Discounting Keeps Climbing

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Photo: U.S. Department of Education / Flickr
Media Outlet: Inside Higher Ed

Stephen Burd was quoted in Inside Higher Ed on how private and public colleges are using merit aid to attract qualified, wealthy students.

As more institutions raise sticker prices, the share of students with financial need will likely rise, the report says. Therefore, more students will need aid before they can enroll, and students will care little whether grant dollars are classified as need based or non-need based, it says.
Many would disagree with that assessment, including Stephen Burd, a senior policy analyst with the Education Policy program at New America. Lumping non-need-based aid going to financially needy students with need-based aid is putting a positive spin on the way rising discounting and higher sticker prices affect students, he said in an email.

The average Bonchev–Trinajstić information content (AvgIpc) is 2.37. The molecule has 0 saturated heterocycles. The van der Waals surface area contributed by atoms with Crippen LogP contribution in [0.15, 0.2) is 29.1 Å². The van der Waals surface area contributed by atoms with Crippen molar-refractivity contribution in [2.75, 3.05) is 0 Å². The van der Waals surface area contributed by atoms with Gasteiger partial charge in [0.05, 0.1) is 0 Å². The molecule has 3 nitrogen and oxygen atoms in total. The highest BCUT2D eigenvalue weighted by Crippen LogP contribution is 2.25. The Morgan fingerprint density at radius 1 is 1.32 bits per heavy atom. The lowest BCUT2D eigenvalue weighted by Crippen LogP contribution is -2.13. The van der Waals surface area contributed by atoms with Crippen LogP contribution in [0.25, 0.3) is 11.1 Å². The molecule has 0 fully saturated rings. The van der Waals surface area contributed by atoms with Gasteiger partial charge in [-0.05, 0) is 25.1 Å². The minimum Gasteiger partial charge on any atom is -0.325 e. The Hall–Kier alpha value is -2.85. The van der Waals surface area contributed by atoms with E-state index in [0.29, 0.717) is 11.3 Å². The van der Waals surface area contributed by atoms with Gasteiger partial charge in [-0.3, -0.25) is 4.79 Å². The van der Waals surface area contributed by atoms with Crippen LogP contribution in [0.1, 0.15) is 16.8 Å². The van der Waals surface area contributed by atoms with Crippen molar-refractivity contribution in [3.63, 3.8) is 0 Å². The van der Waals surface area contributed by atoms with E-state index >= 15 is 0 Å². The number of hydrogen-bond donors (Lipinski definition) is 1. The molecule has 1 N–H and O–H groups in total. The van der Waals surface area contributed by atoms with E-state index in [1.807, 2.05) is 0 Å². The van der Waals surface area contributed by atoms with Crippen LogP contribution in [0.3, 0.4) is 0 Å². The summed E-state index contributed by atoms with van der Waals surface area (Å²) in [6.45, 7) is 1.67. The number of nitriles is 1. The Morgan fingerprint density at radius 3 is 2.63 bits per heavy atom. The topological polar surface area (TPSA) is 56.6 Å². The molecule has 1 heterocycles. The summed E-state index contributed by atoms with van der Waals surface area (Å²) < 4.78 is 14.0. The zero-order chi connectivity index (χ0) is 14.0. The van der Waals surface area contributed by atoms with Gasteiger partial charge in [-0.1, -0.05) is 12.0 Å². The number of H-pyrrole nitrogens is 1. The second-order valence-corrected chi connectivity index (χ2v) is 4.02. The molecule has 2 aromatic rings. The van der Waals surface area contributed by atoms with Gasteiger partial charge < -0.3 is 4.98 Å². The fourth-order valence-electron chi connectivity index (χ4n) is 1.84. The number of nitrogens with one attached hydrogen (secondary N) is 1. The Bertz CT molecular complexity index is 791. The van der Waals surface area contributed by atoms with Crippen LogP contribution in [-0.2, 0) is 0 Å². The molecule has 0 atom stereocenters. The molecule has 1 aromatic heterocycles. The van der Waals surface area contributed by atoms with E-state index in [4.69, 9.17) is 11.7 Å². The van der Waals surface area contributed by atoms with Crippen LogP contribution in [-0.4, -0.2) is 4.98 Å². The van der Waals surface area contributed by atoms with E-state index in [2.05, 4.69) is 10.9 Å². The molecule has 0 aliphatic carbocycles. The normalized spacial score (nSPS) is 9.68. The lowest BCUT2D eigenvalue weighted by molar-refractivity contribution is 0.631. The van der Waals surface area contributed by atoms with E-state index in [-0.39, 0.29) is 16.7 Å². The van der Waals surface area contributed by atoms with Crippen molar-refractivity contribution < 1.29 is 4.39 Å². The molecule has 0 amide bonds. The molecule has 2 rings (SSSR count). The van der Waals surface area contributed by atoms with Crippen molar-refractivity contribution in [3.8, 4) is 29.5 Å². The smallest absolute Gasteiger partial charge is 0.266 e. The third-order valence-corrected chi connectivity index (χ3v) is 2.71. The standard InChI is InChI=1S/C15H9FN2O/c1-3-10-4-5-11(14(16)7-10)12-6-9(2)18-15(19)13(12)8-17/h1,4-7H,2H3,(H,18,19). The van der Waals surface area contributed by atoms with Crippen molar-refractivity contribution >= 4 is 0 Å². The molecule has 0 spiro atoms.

“It's important to point out that at expensive private colleges, fairly well-to-do students can have some financial need because the prices are so high,” he said. “So just saying that the money is going to students with financial need is a bit misleading. In other words, students who come from families making $100,000 or more a year may show need when attending colleges that have a total yearly cost of attendance of $70,000 (including tuition and room and board, which most four-year private college students pay).”


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Stephen Burd is a senior policy analyst with the Education Policy program at New America.